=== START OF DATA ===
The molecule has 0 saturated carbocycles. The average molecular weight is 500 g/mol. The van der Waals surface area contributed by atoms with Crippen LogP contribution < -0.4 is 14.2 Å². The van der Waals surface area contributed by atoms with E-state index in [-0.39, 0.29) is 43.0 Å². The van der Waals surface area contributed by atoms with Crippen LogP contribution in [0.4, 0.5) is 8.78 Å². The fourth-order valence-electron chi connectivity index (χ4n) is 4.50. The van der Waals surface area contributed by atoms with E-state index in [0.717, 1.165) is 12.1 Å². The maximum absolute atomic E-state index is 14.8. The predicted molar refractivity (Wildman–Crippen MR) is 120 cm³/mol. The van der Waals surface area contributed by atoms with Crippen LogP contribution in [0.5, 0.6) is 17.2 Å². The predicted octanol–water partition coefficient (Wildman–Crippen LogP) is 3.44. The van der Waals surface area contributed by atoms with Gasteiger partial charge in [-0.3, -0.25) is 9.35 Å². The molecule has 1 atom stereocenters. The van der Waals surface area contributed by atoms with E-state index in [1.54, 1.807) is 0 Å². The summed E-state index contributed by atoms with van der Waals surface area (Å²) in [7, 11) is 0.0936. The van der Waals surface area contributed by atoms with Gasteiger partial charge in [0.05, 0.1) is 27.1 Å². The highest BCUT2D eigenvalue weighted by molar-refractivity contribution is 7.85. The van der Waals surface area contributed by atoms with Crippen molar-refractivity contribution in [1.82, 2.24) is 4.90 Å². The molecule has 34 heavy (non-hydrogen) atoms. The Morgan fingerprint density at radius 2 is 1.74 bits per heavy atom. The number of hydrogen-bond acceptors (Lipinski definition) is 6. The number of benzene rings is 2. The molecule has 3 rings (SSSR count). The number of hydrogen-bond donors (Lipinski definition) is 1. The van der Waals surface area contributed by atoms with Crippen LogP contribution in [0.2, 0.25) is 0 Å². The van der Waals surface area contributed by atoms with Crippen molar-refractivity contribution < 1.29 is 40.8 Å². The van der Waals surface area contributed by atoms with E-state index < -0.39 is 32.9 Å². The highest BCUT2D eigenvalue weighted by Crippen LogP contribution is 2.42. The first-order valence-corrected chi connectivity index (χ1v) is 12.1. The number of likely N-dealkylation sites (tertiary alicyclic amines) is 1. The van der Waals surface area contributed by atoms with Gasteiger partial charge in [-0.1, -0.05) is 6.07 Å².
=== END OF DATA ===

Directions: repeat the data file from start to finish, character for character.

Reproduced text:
The molecule has 0 saturated carbocycles. The average molecular weight is 500 g/mol. The van der Waals surface area contributed by atoms with Crippen LogP contribution < -0.4 is 14.2 Å². The van der Waals surface area contributed by atoms with E-state index in [-0.39, 0.29) is 43.0 Å². The van der Waals surface area contributed by atoms with Crippen LogP contribution in [0.4, 0.5) is 8.78 Å². The fourth-order valence-electron chi connectivity index (χ4n) is 4.50. The van der Waals surface area contributed by atoms with E-state index in [0.717, 1.165) is 12.1 Å². The maximum absolute atomic E-state index is 14.8. The predicted molar refractivity (Wildman–Crippen MR) is 120 cm³/mol. The van der Waals surface area contributed by atoms with Crippen LogP contribution in [0.5, 0.6) is 17.2 Å². The predicted octanol–water partition coefficient (Wildman–Crippen LogP) is 3.44. The van der Waals surface area contributed by atoms with Gasteiger partial charge in [-0.3, -0.25) is 9.35 Å². The molecule has 1 atom stereocenters. The van der Waals surface area contributed by atoms with E-state index in [1.54, 1.807) is 0 Å². The summed E-state index contributed by atoms with van der Waals surface area (Å²) in [7, 11) is 0.0936. The van der Waals surface area contributed by atoms with Gasteiger partial charge in [0.05, 0.1) is 27.1 Å². The highest BCUT2D eigenvalue weighted by molar-refractivity contribution is 7.85. The van der Waals surface area contributed by atoms with Crippen molar-refractivity contribution in [1.82, 2.24) is 4.90 Å². The molecule has 34 heavy (non-hydrogen) atoms. The Morgan fingerprint density at radius 2 is 1.74 bits per heavy atom. The number of hydrogen-bond acceptors (Lipinski definition) is 6. The number of benzene rings is 2. The molecule has 3 rings (SSSR count). The number of hydrogen-bond donors (Lipinski definition) is 1. The van der Waals surface area contributed by atoms with Crippen LogP contribution in [0.2, 0.25) is 0 Å². The van der Waals surface area contributed by atoms with Crippen molar-refractivity contribution < 1.29 is 40.8 Å². The van der Waals surface area contributed by atoms with E-state index < -0.39 is 32.9 Å². The highest BCUT2D eigenvalue weighted by Crippen LogP contribution is 2.42. The first-order valence-corrected chi connectivity index (χ1v) is 12.1. The number of likely N-dealkylation sites (tertiary alicyclic amines) is 1. The van der Waals surface area contributed by atoms with Gasteiger partial charge in [-0.1, -0.05) is 6.07 Å².